The payment of rates and taxes to municipalities have become a critical issue in South Africa with abounding reports of maladministration and corruption. This have caused rate payers to be more involved and critical towards the running of their local municipality.
The Municipal Property Rates Act of 2004 (Act 6 of 2004 As Amended)
Municipalities need revenue in order to supply basic services to all the residents within its borders. One of the sources of revenue is from the rates levied on property as allowed under Section 2 of The Municipal Property Rates Act of 2004 (as amended). In order to levy a rate, the value of each property first needs to be determined and so the Act compels municipalities to do a general valuation of all the properties within the municipal area at least once every four years. These valuations are then compiled into what is known as the General Valuation Roll which forms the basis from which the property tax for each property within the municipal area is calculated.
Why does it seem as if the Municipality have over-valued my property?
The Act allows a municipality to also make use of computer based mass valuation software which enables your local valuation department to value large suburbs with the press of a button. Even though these software can be programmed with multiple valuation parameters it is still impossible to correctly value each and every property within a neighbourhood due to the vast diversity in the sizes, designs, age and accommodation of improvements. For this reason some might feel that their property have been over-valued while some can be of the opinion that their property is in fact under-valued, with the majority feeling that their property have been correctly valued.
What can I do if my property has been over-valued?
The Act compels your municipality to serve you via ordinary mail with a notice of valuation, stating the value of your property and also inviting you to submit an objection by a specified date should you disagree with your valuation. An objection should be submitted on a prescribed form which is available from your local municipal office or from their website. The objection form will provide a space where you can state the reasons for you objection as well as to provide evidence in support of your reasons for objection. Evidence will typically comprise market related sales of other properties in your area which will “proof” that your property, which is similar or even inferior, is therefore over-valued.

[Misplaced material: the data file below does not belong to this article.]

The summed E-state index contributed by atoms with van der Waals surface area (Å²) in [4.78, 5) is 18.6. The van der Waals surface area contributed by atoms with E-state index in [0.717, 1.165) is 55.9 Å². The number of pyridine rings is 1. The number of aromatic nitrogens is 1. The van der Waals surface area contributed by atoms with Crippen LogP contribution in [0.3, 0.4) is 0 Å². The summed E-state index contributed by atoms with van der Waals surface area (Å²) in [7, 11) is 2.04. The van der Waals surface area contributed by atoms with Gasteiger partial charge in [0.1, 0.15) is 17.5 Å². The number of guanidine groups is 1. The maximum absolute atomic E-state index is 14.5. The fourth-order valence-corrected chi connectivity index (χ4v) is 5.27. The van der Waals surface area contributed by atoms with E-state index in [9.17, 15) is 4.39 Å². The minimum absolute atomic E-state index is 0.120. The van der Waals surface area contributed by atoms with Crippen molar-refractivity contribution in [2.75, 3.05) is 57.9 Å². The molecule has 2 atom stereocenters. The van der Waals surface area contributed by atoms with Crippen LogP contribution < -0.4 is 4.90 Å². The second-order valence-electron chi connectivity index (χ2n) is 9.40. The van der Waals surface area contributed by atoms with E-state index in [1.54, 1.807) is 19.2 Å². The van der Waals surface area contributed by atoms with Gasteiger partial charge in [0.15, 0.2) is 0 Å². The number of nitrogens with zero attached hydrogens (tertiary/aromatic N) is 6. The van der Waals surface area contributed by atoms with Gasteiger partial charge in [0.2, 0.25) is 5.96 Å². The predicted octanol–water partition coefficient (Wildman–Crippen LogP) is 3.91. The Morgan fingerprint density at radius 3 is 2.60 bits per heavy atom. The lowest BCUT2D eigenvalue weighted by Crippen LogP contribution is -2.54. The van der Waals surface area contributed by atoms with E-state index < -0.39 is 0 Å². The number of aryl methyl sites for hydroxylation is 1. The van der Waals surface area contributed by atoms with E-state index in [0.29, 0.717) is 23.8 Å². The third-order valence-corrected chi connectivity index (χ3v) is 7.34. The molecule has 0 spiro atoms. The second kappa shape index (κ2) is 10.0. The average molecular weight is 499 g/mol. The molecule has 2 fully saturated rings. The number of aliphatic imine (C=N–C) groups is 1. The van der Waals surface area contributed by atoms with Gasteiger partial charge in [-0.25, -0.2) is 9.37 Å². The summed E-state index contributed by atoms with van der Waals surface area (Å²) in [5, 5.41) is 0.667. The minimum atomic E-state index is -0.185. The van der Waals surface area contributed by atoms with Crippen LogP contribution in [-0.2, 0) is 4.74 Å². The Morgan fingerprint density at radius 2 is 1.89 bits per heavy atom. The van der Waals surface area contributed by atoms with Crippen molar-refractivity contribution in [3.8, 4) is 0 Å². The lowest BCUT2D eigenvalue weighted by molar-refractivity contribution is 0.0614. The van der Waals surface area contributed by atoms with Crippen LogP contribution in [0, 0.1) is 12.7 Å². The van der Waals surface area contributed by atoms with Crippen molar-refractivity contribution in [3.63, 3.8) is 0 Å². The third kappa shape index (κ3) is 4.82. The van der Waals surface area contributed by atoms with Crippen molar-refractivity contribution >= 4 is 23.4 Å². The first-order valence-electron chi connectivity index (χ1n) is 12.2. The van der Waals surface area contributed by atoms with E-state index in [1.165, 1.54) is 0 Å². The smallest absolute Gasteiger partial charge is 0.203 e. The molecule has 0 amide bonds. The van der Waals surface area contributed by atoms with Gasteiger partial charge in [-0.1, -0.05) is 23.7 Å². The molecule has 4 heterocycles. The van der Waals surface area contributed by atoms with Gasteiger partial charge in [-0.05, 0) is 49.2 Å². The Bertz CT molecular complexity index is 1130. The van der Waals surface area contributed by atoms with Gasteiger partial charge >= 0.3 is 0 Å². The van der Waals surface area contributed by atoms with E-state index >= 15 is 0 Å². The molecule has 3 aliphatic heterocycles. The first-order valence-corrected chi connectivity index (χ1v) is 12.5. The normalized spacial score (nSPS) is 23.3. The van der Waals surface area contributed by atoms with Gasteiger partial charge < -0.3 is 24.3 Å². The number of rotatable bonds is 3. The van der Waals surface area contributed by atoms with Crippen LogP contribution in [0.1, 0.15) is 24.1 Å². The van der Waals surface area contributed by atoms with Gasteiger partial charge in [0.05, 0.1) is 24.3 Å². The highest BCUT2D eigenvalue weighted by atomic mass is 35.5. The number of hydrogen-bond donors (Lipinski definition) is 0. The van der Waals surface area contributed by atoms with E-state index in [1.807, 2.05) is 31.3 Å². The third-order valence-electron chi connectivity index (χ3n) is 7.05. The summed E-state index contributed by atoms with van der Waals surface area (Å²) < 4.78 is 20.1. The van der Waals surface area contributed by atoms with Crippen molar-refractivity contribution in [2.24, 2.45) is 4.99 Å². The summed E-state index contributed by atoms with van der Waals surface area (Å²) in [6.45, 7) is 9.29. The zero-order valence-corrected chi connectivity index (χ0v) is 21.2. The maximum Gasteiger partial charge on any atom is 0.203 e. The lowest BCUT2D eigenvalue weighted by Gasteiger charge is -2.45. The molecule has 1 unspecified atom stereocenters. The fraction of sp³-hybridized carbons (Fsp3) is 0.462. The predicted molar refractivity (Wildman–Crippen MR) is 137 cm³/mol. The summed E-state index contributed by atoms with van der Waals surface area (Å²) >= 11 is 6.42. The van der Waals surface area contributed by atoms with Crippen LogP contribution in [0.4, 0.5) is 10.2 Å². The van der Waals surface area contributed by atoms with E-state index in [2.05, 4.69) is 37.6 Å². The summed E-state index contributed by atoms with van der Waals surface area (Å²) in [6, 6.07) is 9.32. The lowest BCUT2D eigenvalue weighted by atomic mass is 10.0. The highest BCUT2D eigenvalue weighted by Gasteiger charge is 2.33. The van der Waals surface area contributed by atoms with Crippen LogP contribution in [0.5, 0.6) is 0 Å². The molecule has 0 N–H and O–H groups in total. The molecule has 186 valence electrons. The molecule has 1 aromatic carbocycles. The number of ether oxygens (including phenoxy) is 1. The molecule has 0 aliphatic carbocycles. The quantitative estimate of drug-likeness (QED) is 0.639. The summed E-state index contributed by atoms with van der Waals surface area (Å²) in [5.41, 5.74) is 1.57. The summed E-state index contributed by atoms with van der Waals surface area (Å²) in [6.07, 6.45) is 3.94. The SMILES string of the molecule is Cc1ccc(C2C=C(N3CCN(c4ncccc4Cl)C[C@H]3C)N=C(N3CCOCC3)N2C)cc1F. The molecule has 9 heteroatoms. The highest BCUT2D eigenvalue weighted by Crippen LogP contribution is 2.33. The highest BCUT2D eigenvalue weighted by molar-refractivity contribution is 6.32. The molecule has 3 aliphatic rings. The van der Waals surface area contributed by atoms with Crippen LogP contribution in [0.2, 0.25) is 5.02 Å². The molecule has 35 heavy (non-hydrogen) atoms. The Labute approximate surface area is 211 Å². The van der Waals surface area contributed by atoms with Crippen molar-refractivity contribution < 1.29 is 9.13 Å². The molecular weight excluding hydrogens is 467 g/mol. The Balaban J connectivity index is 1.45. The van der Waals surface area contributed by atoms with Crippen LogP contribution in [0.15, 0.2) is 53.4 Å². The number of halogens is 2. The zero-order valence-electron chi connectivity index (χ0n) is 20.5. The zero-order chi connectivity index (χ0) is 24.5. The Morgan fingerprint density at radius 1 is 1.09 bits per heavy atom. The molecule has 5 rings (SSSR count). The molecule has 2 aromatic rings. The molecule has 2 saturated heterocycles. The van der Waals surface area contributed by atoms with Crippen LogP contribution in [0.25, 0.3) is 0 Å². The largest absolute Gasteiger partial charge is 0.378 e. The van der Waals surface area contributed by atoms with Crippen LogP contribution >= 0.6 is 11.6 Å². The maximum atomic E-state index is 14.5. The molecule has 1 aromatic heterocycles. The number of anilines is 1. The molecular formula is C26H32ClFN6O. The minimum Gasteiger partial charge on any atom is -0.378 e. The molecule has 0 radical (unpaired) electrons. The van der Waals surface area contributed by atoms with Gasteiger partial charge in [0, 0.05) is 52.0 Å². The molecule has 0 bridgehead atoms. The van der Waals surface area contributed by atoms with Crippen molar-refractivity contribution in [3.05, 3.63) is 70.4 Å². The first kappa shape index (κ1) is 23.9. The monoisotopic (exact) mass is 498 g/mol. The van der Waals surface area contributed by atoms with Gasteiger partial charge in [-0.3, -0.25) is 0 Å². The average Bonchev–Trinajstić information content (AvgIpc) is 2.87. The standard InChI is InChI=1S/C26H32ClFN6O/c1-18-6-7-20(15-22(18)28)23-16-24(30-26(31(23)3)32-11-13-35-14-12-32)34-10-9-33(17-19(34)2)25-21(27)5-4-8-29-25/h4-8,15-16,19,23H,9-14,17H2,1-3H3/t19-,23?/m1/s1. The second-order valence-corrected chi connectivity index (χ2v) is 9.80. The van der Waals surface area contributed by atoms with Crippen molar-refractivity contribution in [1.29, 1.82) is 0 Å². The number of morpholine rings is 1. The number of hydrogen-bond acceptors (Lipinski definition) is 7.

Will I be able to embark on the objection process by myself and try to convince them that my property is over-valued?
Sure. However, access to market sales data is in many cases very limited, and even if you have access to said data, you might have difficulties to analysing and applying the data to your property.
How will I benefit by acquiring the services of a professional valuer to assist me in my objection?
For the above reason it might be best to seek the help of a property valuer who normally has access to market data and is experienced in the analysis and application of market data. Furthermore, an objection accompanied by a proper valuation report has a greater chance to be taken serious by the municipal valuer who might be inundated by objections from owners who offer unsubstantiated reasons for why they feel that their property has been over-valued. A property valuer will also be better equipped to advise you whether to appeal the decision of the municipal valuer in the event that your object is rejected and then to present the valuation report of your property at the appeals board hearing.
Will I really benefit from appointing a property valuer?
Well, let’s see what you can potentially save. Say you property’s value is R 1 000 000, but is over-valued by 20% at R 1 200 000. And let’s say that the property rates is calculated at a factor of 0.007154 cent in the Rand. This mean that you will be paying an extra R 5 723.20 over a four year period, excluding the yearly increase in the rates factor! It might however turn out that the property valuer found that your property was in fact correctly or even slightly under-valued. In such a case you will, for a relative small fee, have obtained peace of mind that you are not unnecessary handing over your hard earned money to your local authorities.
...after obtaining a Master of Science degree (MSc) in Property Studies from the University of Cape Town... More